Dead Fish! What's in the water?

Posted in the Roselle Forum

Concerned Citizen

Bloomingdale, IL

#1 Mar 6, 2011
Hundreds of dead fish are in the pond that feeds from Goose Lake Pond into the Waterbury Apartments pond--about a mile west of Lake Park HS on Bryn Mawr Road. What's going on?
Taxpayer

Peoria, AZ

#2 Mar 7, 2011
Concerned Citizen wrote:
Hundreds of dead fish are in the pond that feeds from Goose Lake Pond into the Waterbury Apartments pond--about a mile west of Lake Park HS on Bryn Mawr Road. What's going on?
sounds quite fishy :-)
Jim

United States

#3 Mar 7, 2011
This is caused by the severe cold and water freezing where some fish species can not survive the depths needed to be at.
This has happened in many lakes and ponds. Typically, bluegills, crappie and smaller pan fish.
Taxpayer

Peoria, AZ

#4 Mar 7, 2011
Jim wrote:
This is caused by the severe cold and water freezing where some fish species can not survive the depths needed to be at.
This has happened in many lakes and ponds. Typically, bluegills, crappie and smaller pan fish.
Good reply, makes sense
Taxpayer

Schaumburg, IL

#5 Mar 10, 2011
Bullcrap? Tired of not hearing the truth from government.They know what is going on .
Concerned Citizen

Bloomingdale, IL

#6 Mar 13, 2011
This is the response I got from the Mayor/Public Works:

EXPLANATION FROM PARK DISTRICT



Dead and dying fish are an ugly sight. Truth is, most species of fish are relatively short-lived and have a high rate of mortality. Even large fish, too large to be eaten by predators such as bass and pike, experience a death rate of approximately 50% per year. Fortunately, the deaths are usually spread-out over the year and are rarely observed or become a problem except when concentrated as a fish kill. Only a fraction of the dead fish are ever observed because many decompose on the bottom or are eaten by scavengers such as turtles and crayfish.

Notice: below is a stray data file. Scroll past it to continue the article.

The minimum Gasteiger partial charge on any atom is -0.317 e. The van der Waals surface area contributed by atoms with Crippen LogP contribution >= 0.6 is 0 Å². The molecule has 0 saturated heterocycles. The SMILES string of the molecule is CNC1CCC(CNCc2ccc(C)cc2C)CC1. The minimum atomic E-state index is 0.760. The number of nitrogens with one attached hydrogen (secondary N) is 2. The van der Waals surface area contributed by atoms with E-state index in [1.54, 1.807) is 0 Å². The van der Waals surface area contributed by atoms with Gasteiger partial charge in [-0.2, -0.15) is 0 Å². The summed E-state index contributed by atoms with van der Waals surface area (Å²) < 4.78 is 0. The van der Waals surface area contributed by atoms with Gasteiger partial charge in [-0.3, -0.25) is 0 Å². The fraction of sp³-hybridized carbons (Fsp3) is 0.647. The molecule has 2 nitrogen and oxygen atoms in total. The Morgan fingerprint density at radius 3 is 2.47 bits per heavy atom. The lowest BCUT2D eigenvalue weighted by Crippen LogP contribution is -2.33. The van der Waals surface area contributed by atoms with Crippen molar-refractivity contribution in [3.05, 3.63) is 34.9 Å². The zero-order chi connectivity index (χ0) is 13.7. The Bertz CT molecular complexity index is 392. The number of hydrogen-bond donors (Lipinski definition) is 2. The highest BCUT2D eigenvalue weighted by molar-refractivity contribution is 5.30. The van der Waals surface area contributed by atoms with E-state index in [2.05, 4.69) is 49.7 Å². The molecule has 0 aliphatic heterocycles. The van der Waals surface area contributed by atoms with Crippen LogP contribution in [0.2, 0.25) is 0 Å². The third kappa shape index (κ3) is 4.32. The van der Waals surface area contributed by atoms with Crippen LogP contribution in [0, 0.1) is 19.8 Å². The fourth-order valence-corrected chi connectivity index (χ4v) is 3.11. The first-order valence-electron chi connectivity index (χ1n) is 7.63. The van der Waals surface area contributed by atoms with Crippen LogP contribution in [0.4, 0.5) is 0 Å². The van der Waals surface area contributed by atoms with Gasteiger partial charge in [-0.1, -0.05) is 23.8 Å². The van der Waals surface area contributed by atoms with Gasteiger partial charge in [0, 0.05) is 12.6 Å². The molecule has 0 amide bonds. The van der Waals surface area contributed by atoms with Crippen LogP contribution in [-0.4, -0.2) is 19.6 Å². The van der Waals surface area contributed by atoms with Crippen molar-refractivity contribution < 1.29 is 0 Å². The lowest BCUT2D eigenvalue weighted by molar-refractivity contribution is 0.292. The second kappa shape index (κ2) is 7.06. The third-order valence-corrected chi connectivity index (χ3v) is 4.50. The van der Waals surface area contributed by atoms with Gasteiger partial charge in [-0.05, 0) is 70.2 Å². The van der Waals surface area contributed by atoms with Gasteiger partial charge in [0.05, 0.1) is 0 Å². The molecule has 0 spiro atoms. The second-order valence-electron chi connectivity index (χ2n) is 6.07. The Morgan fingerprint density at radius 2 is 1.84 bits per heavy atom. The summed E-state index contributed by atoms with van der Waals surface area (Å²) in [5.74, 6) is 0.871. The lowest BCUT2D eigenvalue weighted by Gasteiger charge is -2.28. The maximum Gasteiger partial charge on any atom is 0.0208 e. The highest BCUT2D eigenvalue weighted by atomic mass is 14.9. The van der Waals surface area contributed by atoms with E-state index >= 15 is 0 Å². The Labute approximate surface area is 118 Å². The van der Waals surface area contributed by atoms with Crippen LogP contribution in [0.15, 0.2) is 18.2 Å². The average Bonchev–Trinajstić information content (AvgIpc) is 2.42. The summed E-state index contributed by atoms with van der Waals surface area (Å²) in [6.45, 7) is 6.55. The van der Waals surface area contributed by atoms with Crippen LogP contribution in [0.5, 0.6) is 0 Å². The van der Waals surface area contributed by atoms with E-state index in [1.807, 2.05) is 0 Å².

Most of the time, fish kills are due to natural causes over which we have no control, such as weather. Only occasionally is death directly related to pollution or improper use of herbicides or other chemicals. Natural fish kills are of three basic seasonal types: winterkill, which occurs in late winter but may not be seen until early spring; spring kill, which is occurs in late May to early June; and summer kill, which occurs on the hottest days of mid summer.



Winter Kill



Winterkill is the most common type of fish kill. When severe, it has devastating effects on fish populations and fishing quality. Winterkill occurs during especially long, harsh winters, such as occurred in northern Michigan during the winter of 1995-96. Shallow lakes with excess amounts of aquatic vegetation and mucky bottoms are prone to this problem. Fish actually die in late winter, but may not be noticed until a month after the ice leaves the lake because the dead fish are temporarily preserved by the cold water. Winterkill begins with distressed fish gasping for air at holes in the ice and ends with large numbers of dead fish which bloat as the water warms in early spring. Dead fish may appear fuzzy because of secondary infection by fungus, but the fungus was not the cause of death.



Actually, the fish suffocated from lack of dissolved oxygen. February is usually a critical period and is the best time to check the oxygen content of lakes prone to winterkill. A good midwinter thaw about then often recharges the lake ' s oxygen supply by means of photosynthesis and melt water. Conversely, a prolonged winter, with continuous snow cover and late ice-out, increases the chance of winterkill.

Common Sense

United States

#7 Mar 13, 2011
Government is doing something!! They are killing all of our food supply little by little. Just watch and notice how things are happening back to back and all you hear is the same damn explanation just like the Oil Spill!!! ; / keep the prayers going this whole world needs it. Read the bible-Revelations.
meme

Newark, IL

#8 May 1, 2011
"Owner of aquatic fish"...fish do not just die for no reason, especially so many. Obviously, something was in the water - fish are not stupid, they know when to go deeper in water and lower their respiration for Winter or colder months. They all have brains.
John

Elk Grove Village, IL

#9 May 3, 2011
They died from living in Illinois and the high taxation from the left.

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